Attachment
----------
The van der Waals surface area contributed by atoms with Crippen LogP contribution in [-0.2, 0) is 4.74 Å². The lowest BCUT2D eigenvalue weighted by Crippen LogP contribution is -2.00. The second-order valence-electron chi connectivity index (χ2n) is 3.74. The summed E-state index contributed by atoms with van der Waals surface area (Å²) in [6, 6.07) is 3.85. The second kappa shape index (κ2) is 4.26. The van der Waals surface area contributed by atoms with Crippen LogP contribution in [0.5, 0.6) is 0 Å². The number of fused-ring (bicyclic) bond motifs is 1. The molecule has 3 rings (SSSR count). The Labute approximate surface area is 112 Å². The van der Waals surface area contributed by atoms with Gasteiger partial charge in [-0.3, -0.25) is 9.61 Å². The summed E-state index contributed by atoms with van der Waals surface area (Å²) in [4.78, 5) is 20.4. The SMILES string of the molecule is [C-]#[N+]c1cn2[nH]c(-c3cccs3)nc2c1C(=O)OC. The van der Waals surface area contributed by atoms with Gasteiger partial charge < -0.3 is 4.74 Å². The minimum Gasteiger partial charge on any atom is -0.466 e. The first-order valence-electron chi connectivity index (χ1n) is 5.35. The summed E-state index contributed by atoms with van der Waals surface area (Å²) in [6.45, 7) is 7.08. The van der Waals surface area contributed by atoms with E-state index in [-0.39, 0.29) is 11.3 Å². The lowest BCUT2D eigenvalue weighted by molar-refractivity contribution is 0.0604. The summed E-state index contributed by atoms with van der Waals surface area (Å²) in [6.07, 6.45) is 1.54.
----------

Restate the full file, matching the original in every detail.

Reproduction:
The van der Waals surface area contributed by atoms with Crippen LogP contribution in [-0.2, 0) is 4.74 Å². The lowest BCUT2D eigenvalue weighted by Crippen LogP contribution is -2.00. The second-order valence-electron chi connectivity index (χ2n) is 3.74. The summed E-state index contributed by atoms with van der Waals surface area (Å²) in [6, 6.07) is 3.85. The second kappa shape index (κ2) is 4.26. The van der Waals surface area contributed by atoms with Crippen LogP contribution in [0.5, 0.6) is 0 Å². The number of fused-ring (bicyclic) bond motifs is 1. The molecule has 3 rings (SSSR count). The Labute approximate surface area is 112 Å². The van der Waals surface area contributed by atoms with Gasteiger partial charge in [-0.3, -0.25) is 9.61 Å². The summed E-state index contributed by atoms with van der Waals surface area (Å²) in [4.78, 5) is 20.4. The SMILES string of the molecule is [C-]#[N+]c1cn2[nH]c(-c3cccs3)nc2c1C(=O)OC. The van der Waals surface area contributed by atoms with Gasteiger partial charge < -0.3 is 4.74 Å². The minimum Gasteiger partial charge on any atom is -0.466 e. The first-order valence-electron chi connectivity index (χ1n) is 5.35. The summed E-state index contributed by atoms with van der Waals surface area (Å²) in [6.45, 7) is 7.08. The van der Waals surface area contributed by atoms with E-state index in [-0.39, 0.29) is 11.3 Å². The lowest BCUT2D eigenvalue weighted by molar-refractivity contribution is 0.0604. The summed E-state index contributed by atoms with van der Waals surface area (Å²) in [6.07, 6.45) is 1.54.